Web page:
Sunday, Aug 13, 2023

The Brigade Commander who ‘saved’ Mizoram in 1966

Maj Gen Kabraji was commissioned in the Corps of Signals from Officers Training School, Mhow in 1941 and was the first Signals officer to have been appointed to command a mountain brigade.

KABRAJIBrig Kabraji as Commander 61 Mountain Brigade. (Photo: Zubin Kabraji)
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The Brigade Commander who ‘saved’ Mizoram in 1966
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A debate has been raging about the Indian Air Force (IAF) bombing Mizoram during an operation against the insurgents in March 1966. The Army operation on the ground to clear rebel held positions was led by Brig (later Maj Gen) Rustom Zal Kabraji who was commanding 61 Mountain Brigade and is one of the legendary officers of the Indian Army.

Maj Gen Kabraji was commissioned in the Corps of Signals from Officers Training School, Mhow in 1941 and was the first Signals officer to have been appointed to command a mountain brigade.

Brig Kabraji’s brigade was moved to Mizoram at a time when the Mizo rebels had carried out several successful attacks Assam Rifles and BSF positions in the state. Thousands of armed Mizo rebels had carried out simultaneous attacks on the positions of Assam Rifles and BSF and finally entered Aizawl where there was widespread looting or arms and ammunition and cash from the government treasury.

The Mizo rebels besieged the HQs of 1 Assam Rifles where the Deputy Commissioner had taken refuge and they released all prisoners from the local jail. Proclamations of independence were made and a demand was made for the Assam Rifles to surrender. Attempts were made to re-supply the Assam Rifles battalion with helicopters but these were shot at by the Mizo rebels.

The 61 Mountain Brigade, which was located at Agartala, was tasked to move to Aizawl to restore the situation and force the Mizo rebels to vacate it. Brig Kabraji led the operations on ground in the face of considerable opposition from the rebels taking several days to reach Aizawl. The Assam Rifles garrison in Aizawl was relived by troops of 8 Sikh aided by 2 Para. Two other battalions-2/11 Gorkha Rifles and 3 Bihar-advanced on other axis of operations to clear the area of the rebels.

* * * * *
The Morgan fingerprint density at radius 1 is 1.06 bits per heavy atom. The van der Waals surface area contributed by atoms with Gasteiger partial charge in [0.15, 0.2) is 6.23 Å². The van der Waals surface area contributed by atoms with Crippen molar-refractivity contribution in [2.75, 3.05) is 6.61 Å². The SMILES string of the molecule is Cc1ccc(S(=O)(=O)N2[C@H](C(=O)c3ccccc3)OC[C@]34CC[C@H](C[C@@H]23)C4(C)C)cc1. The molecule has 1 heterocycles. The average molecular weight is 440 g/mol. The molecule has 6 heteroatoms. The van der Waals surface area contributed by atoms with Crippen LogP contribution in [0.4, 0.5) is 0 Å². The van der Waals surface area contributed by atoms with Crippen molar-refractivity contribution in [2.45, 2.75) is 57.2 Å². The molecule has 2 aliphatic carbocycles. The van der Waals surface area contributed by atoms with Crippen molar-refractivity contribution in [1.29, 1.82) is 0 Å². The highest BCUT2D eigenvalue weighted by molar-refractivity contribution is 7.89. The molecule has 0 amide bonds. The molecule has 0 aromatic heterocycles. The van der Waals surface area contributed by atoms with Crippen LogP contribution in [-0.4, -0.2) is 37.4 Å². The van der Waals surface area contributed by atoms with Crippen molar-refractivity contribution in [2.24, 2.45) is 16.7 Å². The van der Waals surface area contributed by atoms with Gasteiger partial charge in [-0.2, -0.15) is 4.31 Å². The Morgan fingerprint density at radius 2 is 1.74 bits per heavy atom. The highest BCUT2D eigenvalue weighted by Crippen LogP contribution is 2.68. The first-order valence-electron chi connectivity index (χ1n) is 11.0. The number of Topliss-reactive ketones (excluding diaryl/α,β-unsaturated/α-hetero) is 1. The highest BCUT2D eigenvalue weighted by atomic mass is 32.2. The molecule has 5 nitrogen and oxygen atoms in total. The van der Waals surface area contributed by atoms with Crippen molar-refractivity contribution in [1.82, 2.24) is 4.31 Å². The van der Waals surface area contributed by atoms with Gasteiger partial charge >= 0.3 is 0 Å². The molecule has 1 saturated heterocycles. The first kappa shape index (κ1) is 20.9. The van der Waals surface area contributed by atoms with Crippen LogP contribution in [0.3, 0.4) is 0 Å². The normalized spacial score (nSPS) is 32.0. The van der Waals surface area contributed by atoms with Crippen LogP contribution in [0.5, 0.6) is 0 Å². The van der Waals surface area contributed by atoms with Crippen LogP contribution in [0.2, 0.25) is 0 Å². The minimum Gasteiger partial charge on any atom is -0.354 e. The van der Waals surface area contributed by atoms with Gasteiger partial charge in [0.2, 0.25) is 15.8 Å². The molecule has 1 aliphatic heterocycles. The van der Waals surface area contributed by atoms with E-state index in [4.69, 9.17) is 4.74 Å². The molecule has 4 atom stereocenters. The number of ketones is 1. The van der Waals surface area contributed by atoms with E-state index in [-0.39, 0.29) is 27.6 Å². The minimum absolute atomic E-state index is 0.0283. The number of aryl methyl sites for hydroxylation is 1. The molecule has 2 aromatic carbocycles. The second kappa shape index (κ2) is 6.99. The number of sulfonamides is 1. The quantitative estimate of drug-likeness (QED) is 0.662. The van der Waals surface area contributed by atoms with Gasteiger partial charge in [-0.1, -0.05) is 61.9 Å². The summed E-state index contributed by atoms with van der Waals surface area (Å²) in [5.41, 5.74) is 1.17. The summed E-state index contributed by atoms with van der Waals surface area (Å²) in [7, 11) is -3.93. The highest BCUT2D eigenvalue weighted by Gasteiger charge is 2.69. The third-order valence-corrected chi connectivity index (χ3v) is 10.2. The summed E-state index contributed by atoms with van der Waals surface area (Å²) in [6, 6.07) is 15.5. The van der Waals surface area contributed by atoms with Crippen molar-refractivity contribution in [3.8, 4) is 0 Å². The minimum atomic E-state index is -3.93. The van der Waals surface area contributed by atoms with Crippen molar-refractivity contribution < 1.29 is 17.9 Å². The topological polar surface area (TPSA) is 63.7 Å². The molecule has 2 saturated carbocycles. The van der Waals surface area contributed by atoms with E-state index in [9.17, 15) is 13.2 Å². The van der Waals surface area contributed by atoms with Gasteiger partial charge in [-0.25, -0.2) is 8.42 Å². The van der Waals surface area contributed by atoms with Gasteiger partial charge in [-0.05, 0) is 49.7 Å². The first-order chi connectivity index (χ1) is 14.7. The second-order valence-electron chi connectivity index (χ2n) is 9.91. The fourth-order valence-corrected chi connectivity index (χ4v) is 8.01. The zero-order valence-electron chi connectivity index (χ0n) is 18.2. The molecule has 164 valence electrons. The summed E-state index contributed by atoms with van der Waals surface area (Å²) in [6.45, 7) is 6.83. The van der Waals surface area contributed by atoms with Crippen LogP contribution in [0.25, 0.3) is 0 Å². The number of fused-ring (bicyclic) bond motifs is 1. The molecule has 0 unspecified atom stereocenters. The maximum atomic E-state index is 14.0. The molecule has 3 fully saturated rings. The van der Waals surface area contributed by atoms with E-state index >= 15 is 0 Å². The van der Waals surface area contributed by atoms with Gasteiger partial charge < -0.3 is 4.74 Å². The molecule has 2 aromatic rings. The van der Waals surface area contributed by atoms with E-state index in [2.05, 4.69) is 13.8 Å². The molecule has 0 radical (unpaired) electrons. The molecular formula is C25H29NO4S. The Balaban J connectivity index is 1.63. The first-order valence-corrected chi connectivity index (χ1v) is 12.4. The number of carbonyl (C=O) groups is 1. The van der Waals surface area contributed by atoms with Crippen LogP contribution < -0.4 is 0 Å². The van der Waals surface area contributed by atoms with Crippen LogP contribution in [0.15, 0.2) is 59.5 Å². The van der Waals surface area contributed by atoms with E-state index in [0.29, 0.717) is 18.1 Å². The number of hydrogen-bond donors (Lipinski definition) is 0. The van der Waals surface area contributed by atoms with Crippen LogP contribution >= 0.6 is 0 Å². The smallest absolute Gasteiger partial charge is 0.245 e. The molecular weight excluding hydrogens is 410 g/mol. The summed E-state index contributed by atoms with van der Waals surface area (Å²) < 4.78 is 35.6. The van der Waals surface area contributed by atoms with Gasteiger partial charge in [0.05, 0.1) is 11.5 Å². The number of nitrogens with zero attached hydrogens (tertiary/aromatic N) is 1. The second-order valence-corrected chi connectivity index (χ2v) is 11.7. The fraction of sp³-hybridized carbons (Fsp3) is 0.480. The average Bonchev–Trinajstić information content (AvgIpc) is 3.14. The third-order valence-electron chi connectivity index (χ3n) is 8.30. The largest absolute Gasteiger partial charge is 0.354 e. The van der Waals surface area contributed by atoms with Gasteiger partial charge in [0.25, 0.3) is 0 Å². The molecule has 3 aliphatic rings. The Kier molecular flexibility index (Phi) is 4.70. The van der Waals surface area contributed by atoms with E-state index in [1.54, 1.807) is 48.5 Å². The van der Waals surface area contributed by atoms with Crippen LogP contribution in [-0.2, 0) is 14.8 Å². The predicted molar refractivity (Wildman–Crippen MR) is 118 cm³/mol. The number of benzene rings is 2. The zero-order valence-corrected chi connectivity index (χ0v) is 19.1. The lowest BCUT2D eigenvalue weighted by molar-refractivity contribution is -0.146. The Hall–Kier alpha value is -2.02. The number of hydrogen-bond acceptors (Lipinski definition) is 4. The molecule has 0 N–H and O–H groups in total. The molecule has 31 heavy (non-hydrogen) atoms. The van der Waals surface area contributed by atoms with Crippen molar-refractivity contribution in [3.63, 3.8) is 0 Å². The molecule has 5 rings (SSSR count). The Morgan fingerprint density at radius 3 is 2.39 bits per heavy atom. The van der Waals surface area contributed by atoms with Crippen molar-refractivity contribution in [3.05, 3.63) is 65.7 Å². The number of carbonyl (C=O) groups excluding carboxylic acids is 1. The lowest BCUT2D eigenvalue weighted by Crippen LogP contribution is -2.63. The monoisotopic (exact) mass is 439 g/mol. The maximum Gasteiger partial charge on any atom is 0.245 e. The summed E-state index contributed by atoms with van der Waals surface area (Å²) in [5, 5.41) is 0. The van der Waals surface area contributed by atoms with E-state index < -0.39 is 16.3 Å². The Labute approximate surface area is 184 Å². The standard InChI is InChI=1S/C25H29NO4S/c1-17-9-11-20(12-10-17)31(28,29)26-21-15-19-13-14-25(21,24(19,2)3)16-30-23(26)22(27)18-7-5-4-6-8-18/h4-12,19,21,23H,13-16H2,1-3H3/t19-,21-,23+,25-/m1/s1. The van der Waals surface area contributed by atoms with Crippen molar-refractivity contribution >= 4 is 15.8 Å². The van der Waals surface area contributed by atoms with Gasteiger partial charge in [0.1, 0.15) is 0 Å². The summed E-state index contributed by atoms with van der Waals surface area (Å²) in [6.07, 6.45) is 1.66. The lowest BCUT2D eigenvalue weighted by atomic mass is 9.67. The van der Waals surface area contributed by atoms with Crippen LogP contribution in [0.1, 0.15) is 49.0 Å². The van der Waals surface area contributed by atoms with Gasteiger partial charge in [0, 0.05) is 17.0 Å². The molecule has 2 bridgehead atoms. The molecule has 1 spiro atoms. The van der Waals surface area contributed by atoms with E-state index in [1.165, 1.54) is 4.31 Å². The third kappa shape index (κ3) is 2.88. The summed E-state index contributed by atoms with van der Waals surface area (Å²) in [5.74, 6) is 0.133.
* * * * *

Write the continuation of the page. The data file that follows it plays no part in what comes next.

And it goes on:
kabraji Brig Kabraji at a reception organised in Mizoram after the operations ceased. (Photo: Zubin Kabraji)

The bombing of the Mizo rebels positions around Aizawl took place when the Army found it difficult to dislodge them from their positions and the advance of 8 Sikh and 2 Para was held up. Consequently, the air attack helped the Army regain control of the vast areas which had fallen into rebel hands and had been declared independent. By month end Brig Kabraji’s Brigade has regained control of Mizoram.

Maj Gen Kabraji went on to command a Division and served as GOC 6 Mountain Division. He was then only the second General Officer from the Corps of Signals to command a fighting division.


As per his career details shared by his son, Zubin Kabraji, Maj Gen Kabraji attended the staff college at Quetta and commanded 1 Armoured Division Signal Regiment. He also served as GSO 1 of 19 Infantry Division in Baramulla, J&K, and as Deputy Commandant and then Commandant of the School of Signals in Mhow. He also served as Chief Directing Staff Coordination at Defence Services Staff College, Wellington and Chief Signal Officer, Eastern Command.

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He retired from the army on in June 1970 as Chief of Staff, Southern Command, Pune. At that time he was also Honorary ADC to the President of India.

Maj Gen Kabraji was a very keen Radio Ham (VU 2 BK) and actively pursued the hobby right till the very end. He was instrumental along with Brig PS Gill to lead one of the first all army Ham Expedition to Bhutan in 1962, enabling world Radio Amateurs to contact Bhutan for the very first time.

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He passed away on the night of February 21, 2008 at the age of 91.

First published on: 12-08-2023 at 12:53 IST
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